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The addict and pusher

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    Fw: [fuelcell-energy] ... The addict and pusher Published: February 3 2006 02:00 | Last updated: February 3 2006 02:00 President George W. Bush has called on
    Message 1 of 1 , Feb 3 6:03 AM
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      Fw: [fuelcell-energy]
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      The addict and pusher
      Published: February 3 2006 02:00 | Last updated: February 3 2006 02:00

      President George W. Bush has called on America to kick its oil habit
      and its dependence on Middle East producers that form the heart of
      the Organisation of Petroleum Exporting Countries cartel. The latter
      has reacted by warning that Mr Bush's call could jeopardise
      investment in Gulf production. But this is just political grand-
      standing. Both sides know that, like a pair of drunks, they prop each
      other up.

      Several past US presidents have issued vain clarion calls for total
      oil independence. So Mr Bush has set an easier goal, a big cut in US
      imports of Middle East oil that account for only one-fifth of what
      the US buys abroad. Yet Arab oil supplies are more reliable than
      those from Nigeria or Venezuela.

      Mr Bush clearly chafes at any direct reliance on Arab oil, given his
      foreign policy ambitions in the region. But the hold that Middle East
      producers have over the US is related to their 40 per cent hold on
      the world oil market. As the world's largest oil consumer, the US has
      a keen interest in producers, especially Opec, moderating prices. To
      this end, it has actively encouraged non-Opec output in places such
      as the Caspian. But non-Opec production is declining relative to
      Opec's, though Canada's oil sands could one day redress this. In the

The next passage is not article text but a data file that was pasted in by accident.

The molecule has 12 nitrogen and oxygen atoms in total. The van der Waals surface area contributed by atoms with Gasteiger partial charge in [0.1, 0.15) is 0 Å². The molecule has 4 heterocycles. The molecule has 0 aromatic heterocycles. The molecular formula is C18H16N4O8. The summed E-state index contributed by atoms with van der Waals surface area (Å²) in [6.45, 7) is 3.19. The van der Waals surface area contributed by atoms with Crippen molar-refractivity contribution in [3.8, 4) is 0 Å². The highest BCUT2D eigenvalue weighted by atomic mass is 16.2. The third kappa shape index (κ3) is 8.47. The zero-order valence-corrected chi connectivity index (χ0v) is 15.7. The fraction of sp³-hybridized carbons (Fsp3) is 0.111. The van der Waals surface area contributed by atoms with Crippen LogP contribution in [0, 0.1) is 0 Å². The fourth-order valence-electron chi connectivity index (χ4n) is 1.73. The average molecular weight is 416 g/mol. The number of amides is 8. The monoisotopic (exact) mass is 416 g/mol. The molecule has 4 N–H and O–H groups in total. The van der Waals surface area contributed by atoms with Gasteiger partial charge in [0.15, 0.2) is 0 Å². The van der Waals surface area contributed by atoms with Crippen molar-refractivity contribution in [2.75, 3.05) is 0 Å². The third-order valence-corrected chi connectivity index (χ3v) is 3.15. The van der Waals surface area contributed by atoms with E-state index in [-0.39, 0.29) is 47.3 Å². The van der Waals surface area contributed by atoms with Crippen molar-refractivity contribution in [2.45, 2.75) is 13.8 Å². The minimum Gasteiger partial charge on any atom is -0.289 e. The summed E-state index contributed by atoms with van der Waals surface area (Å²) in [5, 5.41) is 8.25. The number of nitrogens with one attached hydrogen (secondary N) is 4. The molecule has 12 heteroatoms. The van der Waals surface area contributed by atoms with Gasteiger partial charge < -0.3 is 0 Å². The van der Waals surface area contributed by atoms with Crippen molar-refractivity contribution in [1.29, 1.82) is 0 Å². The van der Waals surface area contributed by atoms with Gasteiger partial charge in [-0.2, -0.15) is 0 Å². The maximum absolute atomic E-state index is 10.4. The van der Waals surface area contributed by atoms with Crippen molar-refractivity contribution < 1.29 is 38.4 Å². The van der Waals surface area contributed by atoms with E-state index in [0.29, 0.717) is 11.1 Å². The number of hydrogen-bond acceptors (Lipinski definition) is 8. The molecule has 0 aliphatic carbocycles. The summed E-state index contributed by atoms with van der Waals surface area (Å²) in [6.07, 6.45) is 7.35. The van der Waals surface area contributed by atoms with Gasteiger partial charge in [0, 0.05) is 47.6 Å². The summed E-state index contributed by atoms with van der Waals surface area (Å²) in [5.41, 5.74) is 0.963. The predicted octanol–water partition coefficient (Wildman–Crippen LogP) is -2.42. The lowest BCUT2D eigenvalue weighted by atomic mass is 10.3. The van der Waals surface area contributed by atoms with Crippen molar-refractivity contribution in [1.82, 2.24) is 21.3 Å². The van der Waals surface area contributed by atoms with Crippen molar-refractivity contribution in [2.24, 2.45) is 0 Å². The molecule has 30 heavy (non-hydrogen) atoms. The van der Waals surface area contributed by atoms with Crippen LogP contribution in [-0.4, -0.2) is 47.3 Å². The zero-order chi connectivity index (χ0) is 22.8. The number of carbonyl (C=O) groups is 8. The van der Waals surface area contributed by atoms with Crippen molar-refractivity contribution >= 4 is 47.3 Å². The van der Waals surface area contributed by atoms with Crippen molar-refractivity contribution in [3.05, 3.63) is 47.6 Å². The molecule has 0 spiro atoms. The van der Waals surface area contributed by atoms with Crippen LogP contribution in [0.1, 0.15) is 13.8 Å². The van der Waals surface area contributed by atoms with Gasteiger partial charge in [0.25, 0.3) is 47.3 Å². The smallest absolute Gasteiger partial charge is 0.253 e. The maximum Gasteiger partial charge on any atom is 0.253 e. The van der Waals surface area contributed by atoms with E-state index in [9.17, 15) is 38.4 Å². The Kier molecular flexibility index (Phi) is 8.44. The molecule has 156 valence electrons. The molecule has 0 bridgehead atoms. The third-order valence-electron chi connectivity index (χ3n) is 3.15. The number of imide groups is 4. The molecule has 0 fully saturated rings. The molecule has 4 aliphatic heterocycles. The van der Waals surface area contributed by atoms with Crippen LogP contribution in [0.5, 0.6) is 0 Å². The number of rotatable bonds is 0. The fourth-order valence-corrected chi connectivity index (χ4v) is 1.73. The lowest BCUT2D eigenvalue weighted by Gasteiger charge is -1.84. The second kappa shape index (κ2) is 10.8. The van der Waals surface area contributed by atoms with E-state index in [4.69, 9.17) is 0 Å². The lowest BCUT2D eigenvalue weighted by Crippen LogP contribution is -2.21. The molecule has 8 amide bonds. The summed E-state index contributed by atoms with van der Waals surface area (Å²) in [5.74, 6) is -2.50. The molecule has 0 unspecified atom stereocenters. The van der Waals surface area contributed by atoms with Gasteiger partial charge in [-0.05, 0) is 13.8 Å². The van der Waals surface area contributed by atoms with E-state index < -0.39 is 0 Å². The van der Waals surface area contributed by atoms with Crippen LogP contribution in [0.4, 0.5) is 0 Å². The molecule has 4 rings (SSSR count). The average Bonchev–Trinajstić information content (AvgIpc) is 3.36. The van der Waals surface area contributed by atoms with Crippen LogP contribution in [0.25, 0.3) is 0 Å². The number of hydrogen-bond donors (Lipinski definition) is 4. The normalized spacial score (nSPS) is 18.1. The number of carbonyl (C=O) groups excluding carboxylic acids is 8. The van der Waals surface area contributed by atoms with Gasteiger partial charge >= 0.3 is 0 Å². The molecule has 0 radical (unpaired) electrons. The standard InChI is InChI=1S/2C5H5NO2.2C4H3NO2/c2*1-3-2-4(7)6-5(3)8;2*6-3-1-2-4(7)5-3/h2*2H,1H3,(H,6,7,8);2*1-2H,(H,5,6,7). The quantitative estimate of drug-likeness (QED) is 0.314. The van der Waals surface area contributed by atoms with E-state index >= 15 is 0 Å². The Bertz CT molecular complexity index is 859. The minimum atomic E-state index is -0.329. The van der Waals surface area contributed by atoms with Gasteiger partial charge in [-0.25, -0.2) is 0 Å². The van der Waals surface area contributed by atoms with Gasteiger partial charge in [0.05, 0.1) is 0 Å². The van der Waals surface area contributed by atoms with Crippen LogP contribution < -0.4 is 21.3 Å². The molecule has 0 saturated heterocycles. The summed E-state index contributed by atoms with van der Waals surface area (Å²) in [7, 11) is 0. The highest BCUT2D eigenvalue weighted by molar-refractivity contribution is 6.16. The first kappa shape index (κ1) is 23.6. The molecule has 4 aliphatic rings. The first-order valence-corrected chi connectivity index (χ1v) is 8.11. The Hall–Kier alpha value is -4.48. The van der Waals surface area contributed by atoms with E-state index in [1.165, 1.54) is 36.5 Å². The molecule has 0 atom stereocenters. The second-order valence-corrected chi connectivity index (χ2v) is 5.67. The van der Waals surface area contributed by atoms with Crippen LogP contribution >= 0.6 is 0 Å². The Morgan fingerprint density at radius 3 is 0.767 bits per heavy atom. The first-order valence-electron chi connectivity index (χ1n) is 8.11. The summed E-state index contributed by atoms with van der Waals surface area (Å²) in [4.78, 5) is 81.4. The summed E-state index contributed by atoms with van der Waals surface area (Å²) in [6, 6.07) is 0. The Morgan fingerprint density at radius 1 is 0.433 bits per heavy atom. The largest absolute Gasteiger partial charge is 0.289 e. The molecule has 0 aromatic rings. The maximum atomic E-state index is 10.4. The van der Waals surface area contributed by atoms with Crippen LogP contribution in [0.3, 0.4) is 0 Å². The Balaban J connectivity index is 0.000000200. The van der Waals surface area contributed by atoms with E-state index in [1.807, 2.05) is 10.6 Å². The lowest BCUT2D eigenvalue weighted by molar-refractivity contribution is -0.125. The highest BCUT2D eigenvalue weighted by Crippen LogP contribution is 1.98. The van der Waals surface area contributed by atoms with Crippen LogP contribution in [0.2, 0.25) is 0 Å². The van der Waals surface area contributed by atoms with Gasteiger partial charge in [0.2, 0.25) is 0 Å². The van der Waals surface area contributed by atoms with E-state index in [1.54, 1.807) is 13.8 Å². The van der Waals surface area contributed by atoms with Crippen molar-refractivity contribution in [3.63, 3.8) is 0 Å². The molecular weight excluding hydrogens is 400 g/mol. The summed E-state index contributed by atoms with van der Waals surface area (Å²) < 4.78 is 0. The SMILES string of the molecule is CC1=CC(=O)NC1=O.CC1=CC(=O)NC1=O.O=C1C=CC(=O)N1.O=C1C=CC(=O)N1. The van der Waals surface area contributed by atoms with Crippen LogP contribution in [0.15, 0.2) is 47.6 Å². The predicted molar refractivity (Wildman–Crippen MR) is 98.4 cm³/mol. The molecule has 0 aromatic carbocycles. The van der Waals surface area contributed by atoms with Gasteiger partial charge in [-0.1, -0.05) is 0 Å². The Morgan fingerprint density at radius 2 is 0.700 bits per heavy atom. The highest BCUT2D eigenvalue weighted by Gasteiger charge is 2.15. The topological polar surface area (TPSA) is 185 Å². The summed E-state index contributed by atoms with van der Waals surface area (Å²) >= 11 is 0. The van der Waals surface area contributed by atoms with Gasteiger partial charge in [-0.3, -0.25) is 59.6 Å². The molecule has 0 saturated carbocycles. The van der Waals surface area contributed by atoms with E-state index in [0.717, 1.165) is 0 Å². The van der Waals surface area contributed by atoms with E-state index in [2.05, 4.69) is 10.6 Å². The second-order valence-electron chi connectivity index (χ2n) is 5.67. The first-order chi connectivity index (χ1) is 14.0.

end, however, Mr Bush will not succeed, because what he is really
      addicted to is supply-side solutions to a coming oil crunch that can
      only be solved with some real constraint on demand.

      For its part, Opec has over the years greatly benefited from the
      constant suction that US imports exert on the world oil market; this
      has been just as effective as the cartel's own production quotas in
      providing a floor price for oil. Mr Bush's words this week might
      reduce the willingness of Saudi Arabia, Opec's biggest producer, to
      hold some capacity idle in order to deal with demand surges. Yet it
      is this spare capacity that cements Saudi dominance over the cartel,
      a card that Riyadh would not lightly surrender. In addition, Middle
      East members of Opec can hardly complain of Mr Bush discouraging
      investment when several of them impose their own barriers to foreign
      investment. Companies such as Shell and ExxonMobil would be happy to
      sink some of the record profits they reported in the past week into
      extracting the Arabian peninsula's easy oil.

      No one outside the US should underestimate the enormous difficulty of
      kicking the oil habit in a country whose cities, suburbs and extended
      ex-urbs are built entirely around the motor car. But if Mr Bush had
      this week really wanted America to start to kick its addition, he
      would have announced the US was dropping its joint opposition with
      Opec to the Kyoto treaty, adopting a carbon tax through emissions
      trading and imposing a serious tax on gasoline. This would provide
      the necessary incentives for alternative fuels, and bring in oil tax
      revenue that otherwise ends in Opec's pockets.




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